Helen Gurley Brown's sexual revolution
For many girls, and a smattering of guys, all they learned about sex and romance they learned in the pages of Cosmopolitan magazine. Cosmo was the IT magazine for young girls, single young ladies and suburban housewives from the mid-1960s until recently.
Credit Cosmo's legendary editor, Helen Gurley Brown, who introduced into the magazine frank and titillating discussions about sex and sex appeal. Articles were always couched in feminist tones that put the woman in charge. If fashion magazines today seem more about sex than style, credit Brown who didn't understand why women should have to choose between the two.
“If you’re not a sex object, you’re in trouble," she famously said.
Gurley Brown died Monday at age 90, "although parts of her were considerably younger," - the New York Times pointed out in a cheeky reference to Gurley Brown's embrace of cosmetic enhancements.
If Mary Richards, the fictional television journalist played by actress Mary Tyler Moore empowered single women everywhere to aspire to career success rather than marriage, Brown used Cosmopolitan to argue that women could combine career success and romance - preferably with a wealthy lifestyle.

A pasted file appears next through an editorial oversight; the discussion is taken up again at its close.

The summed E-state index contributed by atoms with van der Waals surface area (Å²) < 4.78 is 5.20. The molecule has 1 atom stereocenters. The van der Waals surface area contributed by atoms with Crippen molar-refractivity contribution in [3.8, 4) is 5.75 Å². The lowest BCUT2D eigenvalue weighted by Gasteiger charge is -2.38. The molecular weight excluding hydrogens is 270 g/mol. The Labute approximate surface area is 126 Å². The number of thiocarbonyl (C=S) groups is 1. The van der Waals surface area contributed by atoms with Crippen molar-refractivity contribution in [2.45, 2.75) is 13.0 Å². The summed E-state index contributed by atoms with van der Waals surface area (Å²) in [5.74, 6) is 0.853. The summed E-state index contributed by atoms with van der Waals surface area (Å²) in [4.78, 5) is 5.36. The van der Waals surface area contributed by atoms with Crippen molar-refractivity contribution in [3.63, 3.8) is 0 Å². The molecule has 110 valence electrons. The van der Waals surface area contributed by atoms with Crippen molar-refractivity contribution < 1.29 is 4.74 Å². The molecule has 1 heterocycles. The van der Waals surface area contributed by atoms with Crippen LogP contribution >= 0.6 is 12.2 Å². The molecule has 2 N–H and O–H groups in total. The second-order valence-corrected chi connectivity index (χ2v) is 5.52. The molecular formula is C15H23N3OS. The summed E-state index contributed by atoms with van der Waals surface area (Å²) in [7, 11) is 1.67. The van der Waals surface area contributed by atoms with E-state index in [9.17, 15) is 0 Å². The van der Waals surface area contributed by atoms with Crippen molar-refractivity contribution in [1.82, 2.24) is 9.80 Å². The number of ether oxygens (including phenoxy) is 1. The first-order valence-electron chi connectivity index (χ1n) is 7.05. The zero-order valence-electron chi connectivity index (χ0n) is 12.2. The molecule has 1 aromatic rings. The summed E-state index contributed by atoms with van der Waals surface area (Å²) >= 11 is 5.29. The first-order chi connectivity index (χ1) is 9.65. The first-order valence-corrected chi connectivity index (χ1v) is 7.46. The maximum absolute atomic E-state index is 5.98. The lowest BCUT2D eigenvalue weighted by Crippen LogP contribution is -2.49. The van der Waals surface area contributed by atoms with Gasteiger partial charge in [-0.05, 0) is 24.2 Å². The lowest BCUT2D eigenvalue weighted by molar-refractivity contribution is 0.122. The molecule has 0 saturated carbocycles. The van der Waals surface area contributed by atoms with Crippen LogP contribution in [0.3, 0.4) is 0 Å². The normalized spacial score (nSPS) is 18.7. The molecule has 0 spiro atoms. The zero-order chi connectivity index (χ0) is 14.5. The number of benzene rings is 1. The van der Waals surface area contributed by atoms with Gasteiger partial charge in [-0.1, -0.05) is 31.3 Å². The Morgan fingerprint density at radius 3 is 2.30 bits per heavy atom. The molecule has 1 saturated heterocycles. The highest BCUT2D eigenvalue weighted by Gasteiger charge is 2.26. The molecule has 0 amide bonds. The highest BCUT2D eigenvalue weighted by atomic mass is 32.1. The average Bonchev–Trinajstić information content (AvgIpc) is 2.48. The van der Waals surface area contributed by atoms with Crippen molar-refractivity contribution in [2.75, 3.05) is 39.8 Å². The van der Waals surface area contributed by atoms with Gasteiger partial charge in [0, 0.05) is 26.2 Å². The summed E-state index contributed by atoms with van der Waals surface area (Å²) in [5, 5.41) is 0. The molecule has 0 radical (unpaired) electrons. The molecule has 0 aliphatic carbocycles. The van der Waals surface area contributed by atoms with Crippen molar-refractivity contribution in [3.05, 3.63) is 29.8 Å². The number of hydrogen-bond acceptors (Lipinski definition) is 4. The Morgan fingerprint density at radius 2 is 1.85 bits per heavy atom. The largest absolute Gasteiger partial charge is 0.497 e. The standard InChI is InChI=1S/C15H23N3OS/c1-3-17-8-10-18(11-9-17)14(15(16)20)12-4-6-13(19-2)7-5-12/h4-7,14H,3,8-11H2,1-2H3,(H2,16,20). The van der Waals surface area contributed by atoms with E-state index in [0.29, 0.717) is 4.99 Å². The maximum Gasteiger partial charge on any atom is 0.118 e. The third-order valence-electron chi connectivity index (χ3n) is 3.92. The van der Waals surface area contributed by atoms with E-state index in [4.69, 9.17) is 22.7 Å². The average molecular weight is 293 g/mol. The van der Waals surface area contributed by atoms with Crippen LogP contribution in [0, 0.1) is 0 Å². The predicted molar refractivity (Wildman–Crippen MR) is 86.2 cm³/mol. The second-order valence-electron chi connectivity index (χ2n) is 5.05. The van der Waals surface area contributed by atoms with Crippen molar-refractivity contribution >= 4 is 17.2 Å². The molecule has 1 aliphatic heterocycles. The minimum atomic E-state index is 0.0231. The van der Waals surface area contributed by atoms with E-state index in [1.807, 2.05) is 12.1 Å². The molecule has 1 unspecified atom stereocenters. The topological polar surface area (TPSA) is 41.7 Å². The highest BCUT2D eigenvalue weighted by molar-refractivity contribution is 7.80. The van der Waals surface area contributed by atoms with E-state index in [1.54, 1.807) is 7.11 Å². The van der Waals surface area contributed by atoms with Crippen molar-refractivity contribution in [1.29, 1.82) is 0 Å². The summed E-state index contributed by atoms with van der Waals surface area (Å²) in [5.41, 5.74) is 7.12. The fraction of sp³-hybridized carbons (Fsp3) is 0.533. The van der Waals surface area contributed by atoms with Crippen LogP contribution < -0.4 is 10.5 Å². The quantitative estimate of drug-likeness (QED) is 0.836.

“Money, if it does not bring you happiness, will at least help you be miserable in comfort," Brown explained.
She could be Miss Manners with an edge.
"Never fail to know that if you are doing all the talking, you are boring somebody,” she once advised women on the dating circuit.
I'll end on that note.
Achenblog by Joel Achenbach
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